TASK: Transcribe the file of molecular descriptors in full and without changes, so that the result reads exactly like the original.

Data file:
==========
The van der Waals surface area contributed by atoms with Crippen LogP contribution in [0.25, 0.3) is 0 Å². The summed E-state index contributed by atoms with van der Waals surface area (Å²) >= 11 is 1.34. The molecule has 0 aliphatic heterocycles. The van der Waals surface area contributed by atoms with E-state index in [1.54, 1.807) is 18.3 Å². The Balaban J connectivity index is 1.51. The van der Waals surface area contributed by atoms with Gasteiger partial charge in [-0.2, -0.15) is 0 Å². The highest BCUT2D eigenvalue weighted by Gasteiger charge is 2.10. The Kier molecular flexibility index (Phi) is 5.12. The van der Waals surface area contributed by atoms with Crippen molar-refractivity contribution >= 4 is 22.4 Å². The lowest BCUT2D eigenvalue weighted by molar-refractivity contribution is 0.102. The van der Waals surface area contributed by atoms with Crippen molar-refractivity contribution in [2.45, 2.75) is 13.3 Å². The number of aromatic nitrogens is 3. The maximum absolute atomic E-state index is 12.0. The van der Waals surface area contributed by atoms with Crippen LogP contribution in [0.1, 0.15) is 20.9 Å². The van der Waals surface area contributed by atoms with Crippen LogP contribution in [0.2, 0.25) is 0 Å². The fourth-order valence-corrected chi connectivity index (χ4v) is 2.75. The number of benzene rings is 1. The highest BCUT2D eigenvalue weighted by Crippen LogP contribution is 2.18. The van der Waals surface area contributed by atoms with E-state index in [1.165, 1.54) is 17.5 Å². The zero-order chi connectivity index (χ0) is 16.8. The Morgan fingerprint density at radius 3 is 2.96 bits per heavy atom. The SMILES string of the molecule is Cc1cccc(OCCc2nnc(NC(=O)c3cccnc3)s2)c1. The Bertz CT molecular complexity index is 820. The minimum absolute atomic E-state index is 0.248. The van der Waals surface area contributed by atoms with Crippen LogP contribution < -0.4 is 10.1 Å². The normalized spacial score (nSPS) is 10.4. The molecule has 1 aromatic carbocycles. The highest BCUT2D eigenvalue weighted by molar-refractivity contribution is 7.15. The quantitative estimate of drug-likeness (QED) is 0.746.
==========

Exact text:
The van der Waals surface area contributed by atoms with Crippen LogP contribution in [0.25, 0.3) is 0 Å². The summed E-state index contributed by atoms with van der Waals surface area (Å²) >= 11 is 1.34. The molecule has 0 aliphatic heterocycles. The van der Waals surface area contributed by atoms with E-state index in [1.54, 1.807) is 18.3 Å². The Balaban J connectivity index is 1.51. The van der Waals surface area contributed by atoms with Gasteiger partial charge in [-0.2, -0.15) is 0 Å². The highest BCUT2D eigenvalue weighted by Gasteiger charge is 2.10. The Kier molecular flexibility index (Phi) is 5.12. The van der Waals surface area contributed by atoms with Crippen molar-refractivity contribution >= 4 is 22.4 Å². The lowest BCUT2D eigenvalue weighted by molar-refractivity contribution is 0.102. The van der Waals surface area contributed by atoms with Crippen molar-refractivity contribution in [2.45, 2.75) is 13.3 Å². The number of aromatic nitrogens is 3. The maximum absolute atomic E-state index is 12.0. The van der Waals surface area contributed by atoms with Crippen LogP contribution in [0.1, 0.15) is 20.9 Å². The van der Waals surface area contributed by atoms with Crippen LogP contribution in [0.2, 0.25) is 0 Å². The fourth-order valence-corrected chi connectivity index (χ4v) is 2.75. The number of benzene rings is 1. The highest BCUT2D eigenvalue weighted by Crippen LogP contribution is 2.18. The van der Waals surface area contributed by atoms with E-state index in [1.165, 1.54) is 17.5 Å². The zero-order chi connectivity index (χ0) is 16.8. The Morgan fingerprint density at radius 3 is 2.96 bits per heavy atom. The SMILES string of the molecule is Cc1cccc(OCCc2nnc(NC(=O)c3cccnc3)s2)c1. The Bertz CT molecular complexity index is 820. The minimum absolute atomic E-state index is 0.248. The van der Waals surface area contributed by atoms with Crippen LogP contribution < -0.4 is 10.1 Å². The normalized spacial score (nSPS) is 10.4. The molecule has 1 aromatic carbocycles. The highest BCUT2D eigenvalue weighted by molar-refractivity contribution is 7.15. The quantitative estimate of drug-likeness (QED) is 0.746.